From the Architect's Corner - Art and Architecture Week 4

While perusing the internet doing research for this week's blog I came across this quote. “We all see more of architecture than of any other art,” the writer C.E. Montague once wrote. “Every street is a gallery of architects’ work.” I found this fitting as we near the end of the month that celebrates art and architecture.

Living in Kansas City, we're surrounded by stunning architecture. Below are a few of my favorite buildings in the city in which I grew up.

1. The Kansas City Public Library - I was actually surprised to see the Kansas City Public Library named again and again on lists ranking odd and unusual architecture. Called the Community Bookshelf, this amazing wall of books spans the parking garage of our city's Public Library. According to the library's website, there are 22 books featured and they stand 25 feet high and 9 feet wide.

Kansas City Public Library
Photo from the website of the Kansas City Public Library

2. Kauffman Center for the Performing Arts - This building is new to the Kansas City skyline, opening its doors to the public in September of 2011 after breaking ground in late 2006. According to the center's website, it is nearly 285,000 square feet with two large performance halls. It was designed by architect Moshe Safdie and is the home of the Kansas City Symphony, the Kansas City Ballet and the Kansas City Lyric Opera. The curved roof is just amazing, talk about luxury roof for a luxury building!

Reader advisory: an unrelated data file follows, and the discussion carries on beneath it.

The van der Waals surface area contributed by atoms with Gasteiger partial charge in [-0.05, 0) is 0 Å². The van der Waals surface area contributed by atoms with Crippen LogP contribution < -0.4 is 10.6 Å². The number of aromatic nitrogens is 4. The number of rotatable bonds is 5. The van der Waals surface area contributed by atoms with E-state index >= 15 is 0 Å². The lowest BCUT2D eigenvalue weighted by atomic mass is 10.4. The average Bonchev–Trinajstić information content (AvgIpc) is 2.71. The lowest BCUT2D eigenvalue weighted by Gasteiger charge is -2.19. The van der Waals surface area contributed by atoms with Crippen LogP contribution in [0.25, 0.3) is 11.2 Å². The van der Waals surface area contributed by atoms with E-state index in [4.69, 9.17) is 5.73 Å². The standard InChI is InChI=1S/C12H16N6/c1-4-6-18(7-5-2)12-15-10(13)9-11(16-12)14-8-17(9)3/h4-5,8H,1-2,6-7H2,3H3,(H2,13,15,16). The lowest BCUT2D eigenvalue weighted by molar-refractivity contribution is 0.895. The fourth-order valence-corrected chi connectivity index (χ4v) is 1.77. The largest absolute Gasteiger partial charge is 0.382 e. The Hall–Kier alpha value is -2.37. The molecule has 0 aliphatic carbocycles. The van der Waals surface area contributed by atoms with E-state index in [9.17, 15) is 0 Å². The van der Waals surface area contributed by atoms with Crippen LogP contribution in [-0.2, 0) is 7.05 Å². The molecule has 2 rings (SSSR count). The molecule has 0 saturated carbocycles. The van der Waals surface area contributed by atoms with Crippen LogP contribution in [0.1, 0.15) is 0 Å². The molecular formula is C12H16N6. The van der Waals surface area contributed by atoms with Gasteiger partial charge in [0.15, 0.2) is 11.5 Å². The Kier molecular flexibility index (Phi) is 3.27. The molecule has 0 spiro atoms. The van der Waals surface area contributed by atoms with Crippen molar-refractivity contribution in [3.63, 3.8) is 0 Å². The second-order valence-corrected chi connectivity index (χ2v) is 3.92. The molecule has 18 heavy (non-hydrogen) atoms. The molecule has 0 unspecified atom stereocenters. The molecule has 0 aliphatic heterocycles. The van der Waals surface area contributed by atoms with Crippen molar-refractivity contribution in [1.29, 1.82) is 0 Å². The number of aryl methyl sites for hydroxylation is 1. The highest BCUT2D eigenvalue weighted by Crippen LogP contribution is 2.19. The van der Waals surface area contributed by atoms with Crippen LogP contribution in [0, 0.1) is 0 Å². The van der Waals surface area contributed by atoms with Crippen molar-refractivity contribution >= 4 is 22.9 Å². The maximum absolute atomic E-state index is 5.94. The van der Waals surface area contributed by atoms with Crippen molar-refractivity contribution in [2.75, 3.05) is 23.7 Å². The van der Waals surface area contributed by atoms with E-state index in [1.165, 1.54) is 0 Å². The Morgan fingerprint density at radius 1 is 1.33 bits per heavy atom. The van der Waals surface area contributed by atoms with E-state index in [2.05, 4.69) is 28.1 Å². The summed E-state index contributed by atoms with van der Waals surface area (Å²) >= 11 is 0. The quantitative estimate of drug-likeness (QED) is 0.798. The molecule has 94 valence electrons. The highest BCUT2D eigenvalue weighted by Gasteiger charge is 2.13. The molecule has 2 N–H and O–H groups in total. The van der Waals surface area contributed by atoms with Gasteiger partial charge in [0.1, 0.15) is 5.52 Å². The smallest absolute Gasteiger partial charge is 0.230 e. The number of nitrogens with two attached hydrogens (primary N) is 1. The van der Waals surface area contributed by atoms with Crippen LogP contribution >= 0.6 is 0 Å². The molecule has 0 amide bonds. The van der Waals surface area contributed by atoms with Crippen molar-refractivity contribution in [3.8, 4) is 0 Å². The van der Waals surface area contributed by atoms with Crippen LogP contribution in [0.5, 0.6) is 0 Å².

Kauffman Center of Performing Arts
This photo belongs to the Kauffman Center for the Performing Arts

3. The Kansas City Power and Light Building - This historic Kansas City landmark was completed in 1931. It was Missouri's tallest building, standing at 36 stories tall, for 35 years. According to building's Wikipedia page, the original design by architect Hoit, Price and Barnes included a twin building to be built on the west side of the original building, but that plan was abandoned after the Great Depression. Because of this, the west side of the building actually has no windows! This fixture on our city's skyline is a classic example of the art deco style architecture popular in the mid 20th century. Today, this building is the focal point of the new Kansas City Power and Light District located in downtown Kansas City.
Kansas City Power and Light Building
The Kansas City Power and Light Building

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